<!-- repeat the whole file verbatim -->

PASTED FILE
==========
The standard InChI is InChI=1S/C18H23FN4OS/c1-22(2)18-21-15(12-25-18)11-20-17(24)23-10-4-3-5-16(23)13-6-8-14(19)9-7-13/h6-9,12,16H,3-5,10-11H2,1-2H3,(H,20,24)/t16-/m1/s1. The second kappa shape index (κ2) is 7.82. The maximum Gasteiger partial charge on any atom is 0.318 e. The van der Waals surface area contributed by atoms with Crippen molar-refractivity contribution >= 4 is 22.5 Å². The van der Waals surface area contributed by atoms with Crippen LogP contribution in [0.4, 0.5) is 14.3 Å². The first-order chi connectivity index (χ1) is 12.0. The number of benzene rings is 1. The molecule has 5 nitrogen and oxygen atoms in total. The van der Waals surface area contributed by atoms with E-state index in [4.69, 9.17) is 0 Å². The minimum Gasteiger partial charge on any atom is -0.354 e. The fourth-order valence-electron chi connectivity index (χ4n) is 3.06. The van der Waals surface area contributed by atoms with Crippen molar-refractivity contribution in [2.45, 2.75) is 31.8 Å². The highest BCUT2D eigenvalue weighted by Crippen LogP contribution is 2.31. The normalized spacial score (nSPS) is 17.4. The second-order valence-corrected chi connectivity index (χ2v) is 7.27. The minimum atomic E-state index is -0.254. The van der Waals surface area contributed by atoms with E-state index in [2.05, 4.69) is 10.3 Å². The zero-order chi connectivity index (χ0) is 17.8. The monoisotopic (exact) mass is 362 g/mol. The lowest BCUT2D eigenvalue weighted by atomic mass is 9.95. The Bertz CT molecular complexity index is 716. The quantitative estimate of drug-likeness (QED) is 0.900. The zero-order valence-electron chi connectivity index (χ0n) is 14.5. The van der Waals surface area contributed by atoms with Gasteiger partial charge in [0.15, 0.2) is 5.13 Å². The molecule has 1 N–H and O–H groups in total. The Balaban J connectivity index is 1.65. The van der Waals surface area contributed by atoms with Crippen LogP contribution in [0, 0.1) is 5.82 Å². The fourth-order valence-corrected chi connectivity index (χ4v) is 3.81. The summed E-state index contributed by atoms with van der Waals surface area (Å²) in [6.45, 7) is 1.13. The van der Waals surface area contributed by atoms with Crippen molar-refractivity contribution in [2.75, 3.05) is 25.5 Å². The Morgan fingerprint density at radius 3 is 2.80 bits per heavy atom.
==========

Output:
The standard InChI is InChI=1S/C18H23FN4OS/c1-22(2)18-21-15(12-25-18)11-20-17(24)23-10-4-3-5-16(23)13-6-8-14(19)9-7-13/h6-9,12,16H,3-5,10-11H2,1-2H3,(H,20,24)/t16-/m1/s1. The second kappa shape index (κ2) is 7.82. The maximum Gasteiger partial charge on any atom is 0.318 e. The van der Waals surface area contributed by atoms with Crippen molar-refractivity contribution >= 4 is 22.5 Å². The van der Waals surface area contributed by atoms with Crippen LogP contribution in [0.4, 0.5) is 14.3 Å². The first-order chi connectivity index (χ1) is 12.0. The number of benzene rings is 1. The molecule has 5 nitrogen and oxygen atoms in total. The van der Waals surface area contributed by atoms with E-state index in [4.69, 9.17) is 0 Å². The minimum Gasteiger partial charge on any atom is -0.354 e. The fourth-order valence-electron chi connectivity index (χ4n) is 3.06. The van der Waals surface area contributed by atoms with Crippen molar-refractivity contribution in [2.45, 2.75) is 31.8 Å². The highest BCUT2D eigenvalue weighted by Crippen LogP contribution is 2.31. The normalized spacial score (nSPS) is 17.4. The second-order valence-corrected chi connectivity index (χ2v) is 7.27. The minimum atomic E-state index is -0.254. The van der Waals surface area contributed by atoms with E-state index in [2.05, 4.69) is 10.3 Å². The zero-order chi connectivity index (χ0) is 17.8. The monoisotopic (exact) mass is 362 g/mol. The lowest BCUT2D eigenvalue weighted by atomic mass is 9.95. The Bertz CT molecular complexity index is 716. The quantitative estimate of drug-likeness (QED) is 0.900. The zero-order valence-electron chi connectivity index (χ0n) is 14.5. The van der Waals surface area contributed by atoms with Gasteiger partial charge in [0.15, 0.2) is 5.13 Å². The molecule has 1 N–H and O–H groups in total. The Balaban J connectivity index is 1.65. The van der Waals surface area contributed by atoms with Crippen LogP contribution in [0, 0.1) is 5.82 Å². The fourth-order valence-corrected chi connectivity index (χ4v) is 3.81. The summed E-state index contributed by atoms with van der Waals surface area (Å²) in [6.45, 7) is 1.13. The van der Waals surface area contributed by atoms with Crippen molar-refractivity contribution in [2.75, 3.05) is 25.5 Å². The Morgan fingerprint density at radius 3 is 2.80 bits per heavy atom.